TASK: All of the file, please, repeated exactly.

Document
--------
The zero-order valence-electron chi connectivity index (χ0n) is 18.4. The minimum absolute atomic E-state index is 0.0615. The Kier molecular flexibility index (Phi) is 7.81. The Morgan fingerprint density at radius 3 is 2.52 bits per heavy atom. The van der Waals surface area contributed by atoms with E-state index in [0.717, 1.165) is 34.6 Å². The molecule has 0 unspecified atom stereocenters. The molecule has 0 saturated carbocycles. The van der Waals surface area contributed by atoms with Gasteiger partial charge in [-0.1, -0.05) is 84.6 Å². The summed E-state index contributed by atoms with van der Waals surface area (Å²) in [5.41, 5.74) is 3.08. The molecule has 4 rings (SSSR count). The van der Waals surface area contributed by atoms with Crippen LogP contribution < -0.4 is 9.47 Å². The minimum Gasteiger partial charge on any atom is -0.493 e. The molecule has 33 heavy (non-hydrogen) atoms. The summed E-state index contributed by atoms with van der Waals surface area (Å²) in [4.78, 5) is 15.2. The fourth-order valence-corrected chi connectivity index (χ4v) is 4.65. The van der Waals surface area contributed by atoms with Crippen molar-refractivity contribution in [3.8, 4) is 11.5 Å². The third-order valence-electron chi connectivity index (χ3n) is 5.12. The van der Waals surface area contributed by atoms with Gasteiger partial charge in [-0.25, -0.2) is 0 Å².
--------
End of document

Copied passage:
The zero-order valence-electron chi connectivity index (χ0n) is 18.4. The minimum absolute atomic E-state index is 0.0615. The Kier molecular flexibility index (Phi) is 7.81. The Morgan fingerprint density at radius 3 is 2.52 bits per heavy atom. The van der Waals surface area contributed by atoms with E-state index in [0.717, 1.165) is 34.6 Å². The molecule has 0 unspecified atom stereocenters. The molecule has 0 saturated carbocycles. The van der Waals surface area contributed by atoms with Gasteiger partial charge in [-0.1, -0.05) is 84.6 Å². The summed E-state index contributed by atoms with van der Waals surface area (Å²) in [5.41, 5.74) is 3.08. The molecule has 4 rings (SSSR count). The van der Waals surface area contributed by atoms with Crippen LogP contribution < -0.4 is 9.47 Å². The minimum Gasteiger partial charge on any atom is -0.493 e. The molecule has 33 heavy (non-hydrogen) atoms. The summed E-state index contributed by atoms with van der Waals surface area (Å²) in [4.78, 5) is 15.2. The fourth-order valence-corrected chi connectivity index (χ4v) is 4.65. The van der Waals surface area contributed by atoms with Crippen molar-refractivity contribution in [3.8, 4) is 11.5 Å². The third-order valence-electron chi connectivity index (χ3n) is 5.12. The van der Waals surface area contributed by atoms with Gasteiger partial charge in [-0.25, -0.2) is 0 Å².